by Elizabeth King

This paper uses measures of cognitive and noncognitive (socioemotional) skills in an expanded definition of human capital to examine how schooling and skills are rewarded in the labor markets in nine middle-income countries and how skill differences relate to the gender gap in earnings. While years of schooling still explain more of the variation in earnings, cognitive and noncognitive skills determine earnings as well.  The earnings of both men and women benefit from noncognitive skills such as openness to new experiences and risk-taking behavior, but schooling and cognitive skills appear more important for women’s earnings at the lower and middle end of the earnings distribution.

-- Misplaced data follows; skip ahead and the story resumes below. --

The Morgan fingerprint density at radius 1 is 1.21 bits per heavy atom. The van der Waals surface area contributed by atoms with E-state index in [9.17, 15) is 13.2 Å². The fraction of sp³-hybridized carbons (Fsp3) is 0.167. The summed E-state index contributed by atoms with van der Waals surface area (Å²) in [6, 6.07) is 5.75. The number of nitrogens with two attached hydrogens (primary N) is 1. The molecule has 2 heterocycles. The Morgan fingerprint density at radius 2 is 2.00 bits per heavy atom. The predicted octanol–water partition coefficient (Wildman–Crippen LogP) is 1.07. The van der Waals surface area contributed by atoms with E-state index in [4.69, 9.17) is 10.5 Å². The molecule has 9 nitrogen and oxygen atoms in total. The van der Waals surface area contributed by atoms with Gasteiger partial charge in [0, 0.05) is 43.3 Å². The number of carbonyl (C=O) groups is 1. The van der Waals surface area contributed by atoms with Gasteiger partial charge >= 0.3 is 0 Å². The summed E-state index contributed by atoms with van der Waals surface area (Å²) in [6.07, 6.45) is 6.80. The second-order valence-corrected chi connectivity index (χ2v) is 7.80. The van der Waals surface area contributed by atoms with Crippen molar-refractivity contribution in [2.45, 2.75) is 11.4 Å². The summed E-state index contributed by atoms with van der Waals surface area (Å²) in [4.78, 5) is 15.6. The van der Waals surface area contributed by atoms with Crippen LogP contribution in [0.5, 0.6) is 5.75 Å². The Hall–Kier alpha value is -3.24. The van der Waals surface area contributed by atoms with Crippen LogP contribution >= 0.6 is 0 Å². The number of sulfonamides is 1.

Based on a paper by Gunewardena, King and Valerio (2018)